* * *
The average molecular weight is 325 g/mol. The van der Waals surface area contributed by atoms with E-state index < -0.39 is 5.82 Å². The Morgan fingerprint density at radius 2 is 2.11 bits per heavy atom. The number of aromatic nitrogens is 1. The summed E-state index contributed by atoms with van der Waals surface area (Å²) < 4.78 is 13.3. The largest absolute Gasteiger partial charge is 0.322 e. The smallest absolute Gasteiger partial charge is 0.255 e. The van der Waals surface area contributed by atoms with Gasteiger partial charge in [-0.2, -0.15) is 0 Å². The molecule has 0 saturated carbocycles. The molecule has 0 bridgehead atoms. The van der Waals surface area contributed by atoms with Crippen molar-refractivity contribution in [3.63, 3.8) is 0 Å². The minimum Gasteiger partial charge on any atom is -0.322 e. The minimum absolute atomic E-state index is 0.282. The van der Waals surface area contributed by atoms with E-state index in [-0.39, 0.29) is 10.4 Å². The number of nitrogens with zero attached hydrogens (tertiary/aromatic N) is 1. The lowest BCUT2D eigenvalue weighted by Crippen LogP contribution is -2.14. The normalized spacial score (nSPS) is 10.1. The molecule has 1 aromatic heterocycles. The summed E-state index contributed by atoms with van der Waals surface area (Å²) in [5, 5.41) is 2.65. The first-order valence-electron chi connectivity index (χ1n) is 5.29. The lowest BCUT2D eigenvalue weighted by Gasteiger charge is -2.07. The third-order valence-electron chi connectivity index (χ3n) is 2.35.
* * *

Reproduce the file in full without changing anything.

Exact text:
The average molecular weight is 325 g/mol. The van der Waals surface area contributed by atoms with E-state index < -0.39 is 5.82 Å². The Morgan fingerprint density at radius 2 is 2.11 bits per heavy atom. The number of aromatic nitrogens is 1. The summed E-state index contributed by atoms with van der Waals surface area (Å²) < 4.78 is 13.3. The largest absolute Gasteiger partial charge is 0.322 e. The smallest absolute Gasteiger partial charge is 0.255 e. The van der Waals surface area contributed by atoms with Gasteiger partial charge in [-0.2, -0.15) is 0 Å². The molecule has 0 saturated carbocycles. The molecule has 0 bridgehead atoms. The van der Waals surface area contributed by atoms with Crippen molar-refractivity contribution in [3.63, 3.8) is 0 Å². The minimum Gasteiger partial charge on any atom is -0.322 e. The minimum absolute atomic E-state index is 0.282. The van der Waals surface area contributed by atoms with E-state index in [-0.39, 0.29) is 10.4 Å². The number of nitrogens with zero attached hydrogens (tertiary/aromatic N) is 1. The lowest BCUT2D eigenvalue weighted by Crippen LogP contribution is -2.14. The normalized spacial score (nSPS) is 10.1. The molecule has 1 aromatic heterocycles. The summed E-state index contributed by atoms with van der Waals surface area (Å²) in [5, 5.41) is 2.65. The first-order valence-electron chi connectivity index (χ1n) is 5.29. The lowest BCUT2D eigenvalue weighted by Gasteiger charge is -2.07. The third-order valence-electron chi connectivity index (χ3n) is 2.35.